The Eagle has all the appeal of swishing back the warm sperm from a used condom found on a playground. The feeling I have right now reminds me of being an undergrad and going to the poetry readings I was mandated to by the creative writing class I was taking to get an easy A, and then becoming radioactive at what I heard there. So much that I pointed myself in the general direction of poetry, and detonated my life. Poetry is a sacred trust with the power to change nations, alter sea levels, raise the dead, unify the lonely, etc; at the very least it reveals the seething majesty of the universe to those whose minds and eyes the cruel machinations of culture have stabbed out. Poetry can never save the writer; but it can save the reader; as Whitman saved me; and to see the responsibility of that power abused and squeezed into the sequined bullhorn of the bourgeoisie, or erudition-sparklers, ought to shake to the core the conscience of anyone with a shred of honor. Poetry doesn’t belong to anyone, least of all the privileged; but that is who has it and that is who misuses it to freestyle steam-shine their lifestyle curtains. That being said, The Eagle is so bad, it makes me want to abandon all this rage, this judgment, this passion for poetry altogether and start all over in the same vein with movies. It makes me want to raise an army, storm the gates of Hollywood… not to demand better stories… but to wrest the cameras and booms and grips and scripts away from our lazy, lying, parasitic ruling class and make better movies myself… for the people.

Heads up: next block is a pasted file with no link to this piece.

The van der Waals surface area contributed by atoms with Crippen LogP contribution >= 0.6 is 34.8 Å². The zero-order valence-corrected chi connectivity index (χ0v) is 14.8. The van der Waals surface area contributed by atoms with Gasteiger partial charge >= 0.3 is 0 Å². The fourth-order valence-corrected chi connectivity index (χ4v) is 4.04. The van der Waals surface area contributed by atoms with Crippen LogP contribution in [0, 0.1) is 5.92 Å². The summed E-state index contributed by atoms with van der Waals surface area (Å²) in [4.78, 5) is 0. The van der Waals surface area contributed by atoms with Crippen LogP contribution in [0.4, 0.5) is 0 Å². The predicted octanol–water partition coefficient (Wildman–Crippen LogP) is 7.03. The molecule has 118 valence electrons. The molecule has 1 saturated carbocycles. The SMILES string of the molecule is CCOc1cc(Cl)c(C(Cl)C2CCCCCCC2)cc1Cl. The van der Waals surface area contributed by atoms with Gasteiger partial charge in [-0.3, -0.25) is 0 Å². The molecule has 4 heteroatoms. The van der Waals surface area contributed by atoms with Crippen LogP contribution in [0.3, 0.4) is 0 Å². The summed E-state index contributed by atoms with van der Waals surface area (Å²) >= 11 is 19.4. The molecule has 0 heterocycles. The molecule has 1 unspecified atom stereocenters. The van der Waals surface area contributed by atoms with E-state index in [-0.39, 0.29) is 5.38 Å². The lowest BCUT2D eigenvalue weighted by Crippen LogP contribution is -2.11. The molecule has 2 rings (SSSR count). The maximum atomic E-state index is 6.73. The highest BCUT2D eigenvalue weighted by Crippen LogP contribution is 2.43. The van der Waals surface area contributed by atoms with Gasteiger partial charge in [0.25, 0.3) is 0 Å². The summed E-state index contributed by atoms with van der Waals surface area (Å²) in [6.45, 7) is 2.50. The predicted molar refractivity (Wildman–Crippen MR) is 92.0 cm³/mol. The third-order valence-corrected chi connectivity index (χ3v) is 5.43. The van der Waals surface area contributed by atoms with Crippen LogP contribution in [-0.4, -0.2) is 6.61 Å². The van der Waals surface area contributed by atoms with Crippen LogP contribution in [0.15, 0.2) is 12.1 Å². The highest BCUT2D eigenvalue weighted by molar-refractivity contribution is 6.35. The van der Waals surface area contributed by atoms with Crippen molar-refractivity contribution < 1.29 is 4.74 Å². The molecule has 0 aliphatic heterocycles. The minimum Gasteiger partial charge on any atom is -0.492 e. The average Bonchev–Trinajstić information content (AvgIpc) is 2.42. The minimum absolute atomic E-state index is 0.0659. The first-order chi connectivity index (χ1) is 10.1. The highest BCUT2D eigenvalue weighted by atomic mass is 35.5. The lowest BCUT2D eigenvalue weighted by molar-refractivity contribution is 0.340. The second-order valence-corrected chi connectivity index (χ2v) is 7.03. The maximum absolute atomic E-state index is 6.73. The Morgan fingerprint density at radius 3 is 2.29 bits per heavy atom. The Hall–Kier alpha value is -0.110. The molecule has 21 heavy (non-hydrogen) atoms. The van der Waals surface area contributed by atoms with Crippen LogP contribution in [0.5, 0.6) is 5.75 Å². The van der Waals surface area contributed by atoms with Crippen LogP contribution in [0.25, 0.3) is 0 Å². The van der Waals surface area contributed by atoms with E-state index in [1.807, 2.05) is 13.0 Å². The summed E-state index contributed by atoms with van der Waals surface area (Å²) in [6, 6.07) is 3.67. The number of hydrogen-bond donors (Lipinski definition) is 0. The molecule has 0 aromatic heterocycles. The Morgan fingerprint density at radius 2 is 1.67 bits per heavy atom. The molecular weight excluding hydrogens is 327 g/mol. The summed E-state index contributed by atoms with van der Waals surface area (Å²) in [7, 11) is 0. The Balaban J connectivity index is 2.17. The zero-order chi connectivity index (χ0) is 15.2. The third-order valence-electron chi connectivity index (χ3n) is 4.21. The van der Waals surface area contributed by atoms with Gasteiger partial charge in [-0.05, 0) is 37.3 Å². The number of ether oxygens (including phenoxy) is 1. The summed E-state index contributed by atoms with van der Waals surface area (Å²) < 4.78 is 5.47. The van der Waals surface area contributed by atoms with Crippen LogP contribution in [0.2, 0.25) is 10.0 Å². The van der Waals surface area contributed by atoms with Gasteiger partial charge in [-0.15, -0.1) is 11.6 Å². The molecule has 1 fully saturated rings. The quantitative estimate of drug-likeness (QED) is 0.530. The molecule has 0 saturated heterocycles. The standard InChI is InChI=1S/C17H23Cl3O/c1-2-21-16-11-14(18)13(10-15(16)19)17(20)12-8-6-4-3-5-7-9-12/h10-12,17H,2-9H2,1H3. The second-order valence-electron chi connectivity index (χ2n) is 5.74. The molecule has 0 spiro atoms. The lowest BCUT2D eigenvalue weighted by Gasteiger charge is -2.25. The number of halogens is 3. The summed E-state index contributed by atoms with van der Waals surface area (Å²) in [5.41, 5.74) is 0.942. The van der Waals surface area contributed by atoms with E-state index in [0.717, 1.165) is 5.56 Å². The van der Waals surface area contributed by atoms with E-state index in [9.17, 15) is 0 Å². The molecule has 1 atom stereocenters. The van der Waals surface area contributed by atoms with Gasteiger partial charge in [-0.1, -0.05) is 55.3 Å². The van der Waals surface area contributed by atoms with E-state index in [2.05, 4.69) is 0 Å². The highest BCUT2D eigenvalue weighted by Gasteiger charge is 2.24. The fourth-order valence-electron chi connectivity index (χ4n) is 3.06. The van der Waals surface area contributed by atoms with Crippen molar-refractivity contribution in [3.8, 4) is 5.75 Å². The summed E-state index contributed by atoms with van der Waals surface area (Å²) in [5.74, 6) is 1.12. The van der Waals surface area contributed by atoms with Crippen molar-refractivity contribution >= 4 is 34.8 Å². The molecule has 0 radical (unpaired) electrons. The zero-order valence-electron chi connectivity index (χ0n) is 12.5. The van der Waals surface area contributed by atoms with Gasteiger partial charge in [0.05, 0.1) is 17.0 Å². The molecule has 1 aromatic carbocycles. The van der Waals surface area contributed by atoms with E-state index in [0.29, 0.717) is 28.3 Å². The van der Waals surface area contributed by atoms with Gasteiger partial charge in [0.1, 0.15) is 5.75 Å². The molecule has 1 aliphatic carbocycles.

To treasure art which pushes the limits of its materials to the brink of imaginative catastrophe—in order to exfoliate the shadows those holy materials bear—before bringing it back to the simple kernel of communication for which the form was born. A painting into which hours of physical and psychic labor have been poured by the painter; and then to think of movies as moving paintings, that could do the same thing faster and farther without having to hold still; that could enrich exponentially by virtue of their exponentially varied materials? Where do you stand on this important issue, Kevin MacDonald (director)? Duncan Kenworthy (producer)? Jeremy Brock (screenwriter)? If we have a gladiator fighting a slave in an arena, do we need Donald Sutherland repeatedly telling us, too, that a gladiator is fighting a slave in an arena? If we have painfully long scene in which nothing is said that has not already been said… after painfully long scene in which nothing happens that has not already been telegraphed… do we really need another painfully long scene in which nothing is said that has not already been said… followed by another painfully long scene in which nothing happens that has not already been telegraphed? What is a camera for? You don’t know. You don’t know what light is for. You don’t know what sound is. You don’t know what life is.